María Martínon-Torres pointed out to Ewen Callaway at Nature News that the fossils lack prominent chins and foreheads, usually regarded as defining H. sap features. The Smithsonian’s Rick Potts suggested to NPR’s Christopher Joyce that the fossils could be a snapshot from just before we evolved.

That’s the central question here: what features define our species? Paleoanthropologist Marta Lahr pointed out to Wong that if the salient anatomy is our small faces and distinctive lower jaw shape, then the Moroccan finds could be our direct ancestors. But if we’re defined by cranium shape and the way our brains are organized, then they are our cousins.

One thing the fossils do make clear is that the Homo genus was evolving like mad over much of Africa several hundred thousand years ago. Ethiopia, of course, has long been thought to be the original home of Homo sap. But there have been other (probable) H. sap finds in Tanzania, Zambia, South Africa as well. All of these are sub-Saharan sites.

The Moroccan fossils would, if they are indeed Homo sap, be the first found in North Africa. A nice map accompanying Ann Gibbons’s post at Science shows that Homo sap evolution appears to be pan-African. Kate Wong observes at SciAm, “far from tidily solving the puzzle of our origins, the Jebel Irhoud discoveries add to mounting evidence that the dawning of our kind was a very complicated affair.”


It’s not looking good for hanging on the Affordable Care Act, aka Obamacare. The health care stuff going on in Congress about repealing and replacing the ACA has gotten so vile that two veteran health care journalists have just posted high-profile rants about it.

Let’s start with Julie Rovner, who has written about health care policy since 1986 and now is at Kaiser Health News.  At STAT, she slams “the Senate GOP leadership’s top-secret process to try to write a health bill that could change the formula for nearly one-fifth of the nation’s economy, with a vote they want to cast by July 4.”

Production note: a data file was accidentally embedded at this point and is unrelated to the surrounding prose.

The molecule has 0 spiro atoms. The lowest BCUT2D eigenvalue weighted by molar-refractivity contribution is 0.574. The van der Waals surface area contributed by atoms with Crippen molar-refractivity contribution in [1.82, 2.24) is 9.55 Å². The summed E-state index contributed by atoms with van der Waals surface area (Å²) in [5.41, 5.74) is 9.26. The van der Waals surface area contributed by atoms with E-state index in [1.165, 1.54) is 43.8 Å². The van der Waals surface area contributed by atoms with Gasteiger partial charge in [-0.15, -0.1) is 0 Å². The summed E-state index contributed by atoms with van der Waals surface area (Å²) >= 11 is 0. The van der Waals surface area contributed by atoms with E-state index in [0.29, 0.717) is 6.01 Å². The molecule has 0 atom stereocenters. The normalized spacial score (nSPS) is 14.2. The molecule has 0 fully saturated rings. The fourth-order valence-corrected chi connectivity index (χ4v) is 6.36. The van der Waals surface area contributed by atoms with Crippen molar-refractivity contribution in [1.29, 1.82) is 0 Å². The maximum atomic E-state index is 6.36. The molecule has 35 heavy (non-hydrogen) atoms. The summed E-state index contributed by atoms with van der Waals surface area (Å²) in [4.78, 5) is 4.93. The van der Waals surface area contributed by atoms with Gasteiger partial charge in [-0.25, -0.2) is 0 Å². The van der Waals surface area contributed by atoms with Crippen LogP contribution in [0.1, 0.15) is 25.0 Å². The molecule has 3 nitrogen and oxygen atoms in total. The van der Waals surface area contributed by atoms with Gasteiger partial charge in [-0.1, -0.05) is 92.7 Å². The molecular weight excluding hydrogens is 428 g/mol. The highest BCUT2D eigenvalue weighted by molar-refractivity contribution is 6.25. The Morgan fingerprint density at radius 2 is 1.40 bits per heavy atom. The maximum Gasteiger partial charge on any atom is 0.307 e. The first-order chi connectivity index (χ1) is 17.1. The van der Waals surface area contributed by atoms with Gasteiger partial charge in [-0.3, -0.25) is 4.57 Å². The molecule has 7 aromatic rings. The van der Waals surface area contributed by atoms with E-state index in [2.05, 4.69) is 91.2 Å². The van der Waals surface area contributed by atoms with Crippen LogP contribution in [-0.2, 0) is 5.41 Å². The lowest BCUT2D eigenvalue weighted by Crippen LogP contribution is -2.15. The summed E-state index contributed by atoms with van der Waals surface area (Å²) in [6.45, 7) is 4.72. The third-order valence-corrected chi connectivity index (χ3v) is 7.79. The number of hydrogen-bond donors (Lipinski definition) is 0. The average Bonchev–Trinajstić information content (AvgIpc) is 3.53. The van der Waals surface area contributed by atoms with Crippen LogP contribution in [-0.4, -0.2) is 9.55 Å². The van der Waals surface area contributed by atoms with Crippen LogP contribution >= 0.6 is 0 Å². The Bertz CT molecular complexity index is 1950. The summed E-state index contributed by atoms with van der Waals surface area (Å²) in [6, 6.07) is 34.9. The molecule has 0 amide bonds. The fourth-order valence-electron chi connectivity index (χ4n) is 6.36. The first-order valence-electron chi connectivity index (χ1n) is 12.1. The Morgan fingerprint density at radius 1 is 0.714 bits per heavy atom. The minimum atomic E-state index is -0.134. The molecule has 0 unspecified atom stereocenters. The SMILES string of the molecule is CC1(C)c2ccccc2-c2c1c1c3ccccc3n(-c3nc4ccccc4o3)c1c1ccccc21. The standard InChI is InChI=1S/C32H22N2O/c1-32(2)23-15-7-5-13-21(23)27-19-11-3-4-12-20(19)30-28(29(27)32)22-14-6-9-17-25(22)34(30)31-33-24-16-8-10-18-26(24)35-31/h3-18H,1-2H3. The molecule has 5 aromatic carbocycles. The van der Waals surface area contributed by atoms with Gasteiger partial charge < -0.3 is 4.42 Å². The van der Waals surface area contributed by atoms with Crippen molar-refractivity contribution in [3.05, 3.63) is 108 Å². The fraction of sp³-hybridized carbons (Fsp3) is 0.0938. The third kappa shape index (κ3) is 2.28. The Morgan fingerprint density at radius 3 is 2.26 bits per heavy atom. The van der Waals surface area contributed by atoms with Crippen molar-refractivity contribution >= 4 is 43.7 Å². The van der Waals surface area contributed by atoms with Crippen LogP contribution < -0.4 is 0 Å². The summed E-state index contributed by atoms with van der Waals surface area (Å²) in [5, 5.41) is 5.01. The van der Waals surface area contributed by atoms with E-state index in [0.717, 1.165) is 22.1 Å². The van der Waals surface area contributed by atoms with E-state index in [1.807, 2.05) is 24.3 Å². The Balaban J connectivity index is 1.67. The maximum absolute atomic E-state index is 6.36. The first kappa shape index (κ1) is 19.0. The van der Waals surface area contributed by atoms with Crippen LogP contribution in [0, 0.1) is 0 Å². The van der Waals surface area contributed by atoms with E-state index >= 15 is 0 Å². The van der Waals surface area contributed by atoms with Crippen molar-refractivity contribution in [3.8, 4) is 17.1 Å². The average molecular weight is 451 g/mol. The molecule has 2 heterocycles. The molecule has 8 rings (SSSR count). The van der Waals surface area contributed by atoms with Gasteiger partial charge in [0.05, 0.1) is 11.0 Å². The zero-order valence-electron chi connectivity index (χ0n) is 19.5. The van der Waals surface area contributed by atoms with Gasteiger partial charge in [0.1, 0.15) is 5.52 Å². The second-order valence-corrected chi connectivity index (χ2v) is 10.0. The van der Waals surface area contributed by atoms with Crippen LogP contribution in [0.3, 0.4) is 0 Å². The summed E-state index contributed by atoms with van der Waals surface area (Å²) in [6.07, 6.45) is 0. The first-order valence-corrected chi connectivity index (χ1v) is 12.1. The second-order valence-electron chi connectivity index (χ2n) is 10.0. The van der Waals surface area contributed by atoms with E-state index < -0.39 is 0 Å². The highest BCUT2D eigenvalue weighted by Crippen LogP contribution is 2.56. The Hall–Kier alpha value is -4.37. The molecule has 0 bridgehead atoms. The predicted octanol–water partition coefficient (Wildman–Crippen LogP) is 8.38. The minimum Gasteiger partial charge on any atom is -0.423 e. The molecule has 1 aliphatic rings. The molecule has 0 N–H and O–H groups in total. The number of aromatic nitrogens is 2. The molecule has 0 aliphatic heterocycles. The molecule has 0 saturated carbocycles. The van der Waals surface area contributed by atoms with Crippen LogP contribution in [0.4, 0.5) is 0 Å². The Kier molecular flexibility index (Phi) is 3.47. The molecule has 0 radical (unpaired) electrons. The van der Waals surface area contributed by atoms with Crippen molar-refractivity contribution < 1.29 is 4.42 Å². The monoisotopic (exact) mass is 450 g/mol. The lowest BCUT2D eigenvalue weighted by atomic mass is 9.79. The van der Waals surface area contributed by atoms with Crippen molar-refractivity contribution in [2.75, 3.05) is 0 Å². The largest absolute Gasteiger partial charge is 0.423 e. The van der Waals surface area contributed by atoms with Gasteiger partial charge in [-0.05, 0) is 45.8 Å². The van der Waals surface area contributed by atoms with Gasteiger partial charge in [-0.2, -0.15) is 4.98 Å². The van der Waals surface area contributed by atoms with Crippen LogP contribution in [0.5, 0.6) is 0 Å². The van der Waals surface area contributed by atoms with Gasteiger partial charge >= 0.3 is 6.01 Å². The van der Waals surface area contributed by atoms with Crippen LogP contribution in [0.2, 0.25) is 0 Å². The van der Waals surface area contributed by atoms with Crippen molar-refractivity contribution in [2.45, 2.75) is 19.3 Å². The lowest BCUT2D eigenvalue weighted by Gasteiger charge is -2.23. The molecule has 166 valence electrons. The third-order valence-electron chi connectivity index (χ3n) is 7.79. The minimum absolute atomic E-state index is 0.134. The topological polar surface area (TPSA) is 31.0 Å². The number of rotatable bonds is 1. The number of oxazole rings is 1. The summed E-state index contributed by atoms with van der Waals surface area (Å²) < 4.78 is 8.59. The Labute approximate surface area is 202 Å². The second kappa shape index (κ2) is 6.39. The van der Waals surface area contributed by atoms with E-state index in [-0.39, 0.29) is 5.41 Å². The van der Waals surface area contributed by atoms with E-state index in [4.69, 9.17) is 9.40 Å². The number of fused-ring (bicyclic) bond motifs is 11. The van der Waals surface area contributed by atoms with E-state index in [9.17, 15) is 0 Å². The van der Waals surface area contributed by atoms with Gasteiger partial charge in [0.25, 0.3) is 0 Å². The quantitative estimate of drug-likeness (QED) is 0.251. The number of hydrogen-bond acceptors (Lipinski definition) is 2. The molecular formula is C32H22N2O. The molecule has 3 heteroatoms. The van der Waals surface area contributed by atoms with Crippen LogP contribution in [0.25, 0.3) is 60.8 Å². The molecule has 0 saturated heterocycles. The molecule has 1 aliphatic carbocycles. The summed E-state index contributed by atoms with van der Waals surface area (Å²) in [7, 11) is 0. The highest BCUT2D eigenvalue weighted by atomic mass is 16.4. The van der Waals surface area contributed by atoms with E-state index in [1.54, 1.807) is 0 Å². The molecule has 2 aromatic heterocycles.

It is said that no drafts of the Senate bill will be available until it’s finished, but Dylan Scott has the latest guesses about what it might contain at Vox. I imagine this is a moving target, as Republican Senators make minor changes in order to sweeten the medicine for reluctant colleagues. One easy way to keep up: STAT has published a list of Twitter feeds to follow.

“The extreme secrecy is a situation without precedent,” Rovner says. But she also regards the current Congressional opacity as the culmination of an anti-transparency process that has been under way in Congress for a long time–and endorsed by both parties.

Sarah Kliff has been covering health care politics and policy since 2009. In addition to the Senate writing a health care bill in secret, she says at Vox, the administration is also simply lying about what provisions it will contain.

Administration officials say no one will lose Medicaid. But two independent analyses of the bill the House passed (the American Health Care Act, whose features are rumored to be part of the ghostly Senate bill) have reported that millions of people will lose Medicaid coverage. They say people with pre-existing conditions will be protected; they won’t be. They say deductibles will go down, but they’ll go up. Etc.

Yes, this strategy may well catch up with Republicans and bring them to disaster in the Congressional elections next year. “But that will only happen after people suffer the consequences of a rushed bill considered quickly with little public debate,” Kliff says.

“This is the most damaging part of the lack of public discourse around the Republican repeal efforts: There are millions of real lives at stake that could be hurt. These people would suffer the consequences that will happen much faster and matter much more than any election.”